Bronfman Has Some Blunt Words About Israel-diaspora Relations
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Bronfman Has Some Blunt Words About Israel-diaspora Relations

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— Edgar Bronfman, the newly elected president of the World Jewish Congress, spoke bluntly of Israel-diaspora relations in his acceptance speech at the WJC’s seventh plenary session here this week. He said that most diaspora Jews will not immigrate to Israel and should not be made to feel guilty for that reason, and that diaspora Jews should not be expected to support Israel blindly on every issue.

The 51 year-old Canadian-born industrialist who heads the Seagram Liquor Corp. succeeded Philip Klutznick of Chicago as president of the WJC. He was acting president during the past year while Klutznick served as Secretary of Commerce in the Carter Administration and will now serve a full three-year term as president.

Bronfman disclosed that the WJC has established an International Advisory Committee of businessmen, academicians and statesmen “one of whose first priorities is the furtherance of investment in Israel.” Its European branch is headed by Baron Guy de Rothschild of Paris, the Israeli branch by Raphael Recanati and the South American branch by Adolfo Bloch.


The WJC president urged “a new kind of aliya–investments from the diaspora to help create a more economically viable and attractive Israel.” “The strengthening of Israel is clearly the first item on our agenda for the coming decades. For all Jews to lead tranquil and meaningful lives, a secure Israel at peace with her neighbors is essential,” Bronfman declared.

However, he suggested “new perceptions” to improve Israel-diaspora ties. “First, the Israelis must understand that for the most part those Jews who live in the diaspora will not make aliya. Those who do not should neither feel guilty nor be made to feel guilty,” he said. “Second, the Jews of diaspora should not be expected blindly to support the government of Israel in every single matter. Automatic, rigid adherence to every position of the Israeli government can be ineffective in influencing our own governments outside of Israel,” Bronfman declared.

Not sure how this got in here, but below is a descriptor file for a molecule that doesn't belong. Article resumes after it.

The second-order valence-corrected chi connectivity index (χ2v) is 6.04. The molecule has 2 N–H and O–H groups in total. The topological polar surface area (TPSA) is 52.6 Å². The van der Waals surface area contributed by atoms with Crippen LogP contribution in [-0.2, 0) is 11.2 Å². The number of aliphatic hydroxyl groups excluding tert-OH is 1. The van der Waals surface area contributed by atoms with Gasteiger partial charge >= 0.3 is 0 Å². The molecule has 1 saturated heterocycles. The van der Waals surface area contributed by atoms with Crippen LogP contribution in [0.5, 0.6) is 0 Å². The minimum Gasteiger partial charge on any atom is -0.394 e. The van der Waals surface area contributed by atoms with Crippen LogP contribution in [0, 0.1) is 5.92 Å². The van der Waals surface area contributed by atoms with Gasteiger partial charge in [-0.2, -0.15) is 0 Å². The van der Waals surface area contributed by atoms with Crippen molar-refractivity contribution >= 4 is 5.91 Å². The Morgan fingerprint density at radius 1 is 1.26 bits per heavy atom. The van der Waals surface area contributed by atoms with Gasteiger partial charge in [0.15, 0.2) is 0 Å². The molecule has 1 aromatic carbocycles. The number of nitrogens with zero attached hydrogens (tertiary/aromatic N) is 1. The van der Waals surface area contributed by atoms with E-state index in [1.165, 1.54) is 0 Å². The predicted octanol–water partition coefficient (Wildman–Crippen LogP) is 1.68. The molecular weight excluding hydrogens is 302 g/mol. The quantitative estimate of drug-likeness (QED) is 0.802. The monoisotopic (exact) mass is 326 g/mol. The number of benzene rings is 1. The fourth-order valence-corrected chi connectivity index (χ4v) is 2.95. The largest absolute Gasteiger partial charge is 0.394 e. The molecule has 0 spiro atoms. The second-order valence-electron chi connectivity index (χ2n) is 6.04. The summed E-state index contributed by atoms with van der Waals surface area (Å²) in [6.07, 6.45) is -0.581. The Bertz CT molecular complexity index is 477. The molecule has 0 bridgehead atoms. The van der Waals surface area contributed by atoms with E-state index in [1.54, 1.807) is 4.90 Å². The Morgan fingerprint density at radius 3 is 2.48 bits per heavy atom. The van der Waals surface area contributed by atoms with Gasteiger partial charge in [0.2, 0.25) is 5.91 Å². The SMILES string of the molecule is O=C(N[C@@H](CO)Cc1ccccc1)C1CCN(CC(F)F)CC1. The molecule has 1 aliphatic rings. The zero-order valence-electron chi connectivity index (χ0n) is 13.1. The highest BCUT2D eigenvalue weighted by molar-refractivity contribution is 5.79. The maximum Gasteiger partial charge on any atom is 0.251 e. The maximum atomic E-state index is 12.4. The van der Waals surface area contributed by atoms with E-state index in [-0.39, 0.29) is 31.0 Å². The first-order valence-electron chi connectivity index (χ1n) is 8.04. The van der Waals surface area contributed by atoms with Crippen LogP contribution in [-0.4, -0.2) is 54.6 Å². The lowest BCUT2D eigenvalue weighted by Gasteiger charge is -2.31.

He added, “Israel is not the only item, nor should it be, on the agenda of diaspora Jewry. Jews should be concerned with the affairs, the economics, the moral and political climate of the countries in which they live.”


Discussing the situation of Soviet Jewry, Bronfman said the Jews of the free world have two objectives. “The first priority is to try to get all the Jews out who want to leave, offering Israel as a place where they can come if they so choose. Secondly, for those who want to remain in the Soviet Union we must work to see that they can lead lives as Jews with as much dignity as the confines of the Soviet system will allow.”

Bronfman urged “getting the facts straight” on worldwide outbreaks of anti-Semitism. “We must recognize that there is an alarming increase in world-wide violence and lawlessness…Jews are not the leading victims, but they, too, are victims,” he said. He stressed that Jewish education should be a “major WJC priority” and proposed close cooperation with the World Zionist Organization “to see to it that each Jewish child gets a Jewish education.”

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